Gallagher, while not nearly in the class of Gallardo or Hughes, has been overlooked by many prospect analysts. The 6-foot-2, 225-pound righthander sported an 11-5 record and a 2.51 ERA with 171 SO in 164.2 combined IP in the FSL and Southern League (AA). However, the big jump in Gallagher's walk rate (5.73 BB/9) when he was promoted to West Tennessee bears watching this year. The youngster may have tried to be "too fine" rather than trusting his stuff against the older competition.
Special mention also goes to Franklin Morales, Michael Bowden, Dana Eveland, Samuel Deduno, and Adam Miller for being part of the 25-50 club. 25% K rate. 50% GB rate. The combination is rare at any level. Among major leaguers, only one starting pitcher (Francisco Liriano) and four relievers (Bobby Jenks, J.J. Putz, Dennys Reyes, and Billy Wagner) pierced both marks last year.
Speaking of Liriano, Colorado Rockies GM Dan O'Dowd said Morales has "Francisco Liriano-type ability." The lefthander struck out 16 batters in a 7-inning game last year and has whiffed 369 and walked 176 batters in 315.1 career frames. He works in the mid-90s and has reportedly touched the upper-90s. K/GB types like Morales and Deduno at Coors Field would help mitigate the disadvantage of pitching in such extreme altitude.
Zach Ward was selected by the Cincinnati Reds in the third round in 2005. The pride of Gardner-Webb University made his pro debut in Low-A in 2006 and went 7-0 with a 2.29 ERA before being traded to the Minnesota Twins for Kyle Lohse in July. What makes Ward unique is his MiLB-high (among pitchers with at least 100 innings) GB rate of 67.44%. With a heavy fastball that sits in the low-90s and a hard slider, the 6-foot-5, 225-pound righthander allowed only 3 HR in 144.1 IP last year. He is a long ways from the bigs but is an intriguing prospect to say the least.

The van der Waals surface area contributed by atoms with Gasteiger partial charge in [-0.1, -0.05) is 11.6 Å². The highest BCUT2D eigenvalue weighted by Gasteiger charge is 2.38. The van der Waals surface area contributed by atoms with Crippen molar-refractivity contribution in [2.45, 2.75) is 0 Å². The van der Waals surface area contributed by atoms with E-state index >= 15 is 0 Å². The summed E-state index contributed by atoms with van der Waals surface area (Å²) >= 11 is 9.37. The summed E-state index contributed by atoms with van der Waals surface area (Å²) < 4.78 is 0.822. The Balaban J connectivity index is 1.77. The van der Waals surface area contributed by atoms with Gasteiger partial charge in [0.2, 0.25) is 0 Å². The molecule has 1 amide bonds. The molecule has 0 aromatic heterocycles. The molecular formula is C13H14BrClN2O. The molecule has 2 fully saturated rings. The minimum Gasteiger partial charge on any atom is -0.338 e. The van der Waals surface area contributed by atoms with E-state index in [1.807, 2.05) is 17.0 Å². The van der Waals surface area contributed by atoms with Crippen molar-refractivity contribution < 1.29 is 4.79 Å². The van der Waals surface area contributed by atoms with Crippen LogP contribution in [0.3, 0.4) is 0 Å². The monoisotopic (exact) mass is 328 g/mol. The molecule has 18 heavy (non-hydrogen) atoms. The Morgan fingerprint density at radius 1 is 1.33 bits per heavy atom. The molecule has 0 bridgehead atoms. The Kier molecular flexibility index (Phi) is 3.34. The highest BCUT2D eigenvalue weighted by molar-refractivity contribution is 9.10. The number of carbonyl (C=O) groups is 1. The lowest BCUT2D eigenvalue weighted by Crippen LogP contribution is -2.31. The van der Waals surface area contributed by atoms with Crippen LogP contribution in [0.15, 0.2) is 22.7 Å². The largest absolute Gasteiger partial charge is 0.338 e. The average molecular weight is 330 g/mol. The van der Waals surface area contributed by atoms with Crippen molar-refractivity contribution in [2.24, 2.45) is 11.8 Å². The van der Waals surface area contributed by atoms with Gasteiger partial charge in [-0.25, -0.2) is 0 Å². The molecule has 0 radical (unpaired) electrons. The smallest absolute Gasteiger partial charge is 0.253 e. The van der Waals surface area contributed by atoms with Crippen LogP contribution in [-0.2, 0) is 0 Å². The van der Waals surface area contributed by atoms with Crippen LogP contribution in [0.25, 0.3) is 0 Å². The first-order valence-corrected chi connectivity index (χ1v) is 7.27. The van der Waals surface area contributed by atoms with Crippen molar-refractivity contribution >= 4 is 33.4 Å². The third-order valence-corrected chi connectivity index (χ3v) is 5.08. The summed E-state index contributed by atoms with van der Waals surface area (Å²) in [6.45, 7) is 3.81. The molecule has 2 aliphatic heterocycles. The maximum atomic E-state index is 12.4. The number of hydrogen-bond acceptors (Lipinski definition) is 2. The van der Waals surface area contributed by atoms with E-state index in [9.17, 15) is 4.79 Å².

The following are the top 20 pitchers in the southeast quadrant by strikeout rate.
SOUTHEAST QUADRANT (ABOVE-AVG K AND BELOW-AVG GB RATES)
PITCHER AGE ORG LEV K/BF GB% Rich Hill 27 CHC AAA 36.78% 43.84% Will Inman 20 MIL A 32.06 40.98 Alexander Smit 21 MIN A 31.97 33.46 Jacob McGee 20 TB A 30.92 41.49 Brandon Erbe 19 BAL A 29.42 35.25 Eduardo Morlan 21 MIN A 29.41 34.47 Clay Buchholz 22 BOS A 29.40 44.23 Scott Elbert 21 LAD A+/AA 29.17 38.40 Donald Veal 22 CHN A/A+ 28.86 36.26 Homer Bailey 21 CIN A+/AA 28.31 45.07 Scott Lewis 23 CLE A+ 27.83 41.02 Scott Mathieson 23 PHI AA 27.50 38.75 Tyler Clippard 22 NYY AA 27.09 42.35 Francisco Cruceta 25 TEX AAA 26.97 39.95 Glen Perkins 24 MIN AA 26.91 37.38 Raymar Diaz 23 HOU A 26.82 37.93 Johnny Cueto 21 CIN A/A+ 26.78 44.66 Kevin Slowey 23 MIN A+/AA 26.77 39.90 Radhames Liz 24 BAL A+/AA 26.56 40.88 Humberto Sanchez 24 NYY AA/AAA 26.54 44.48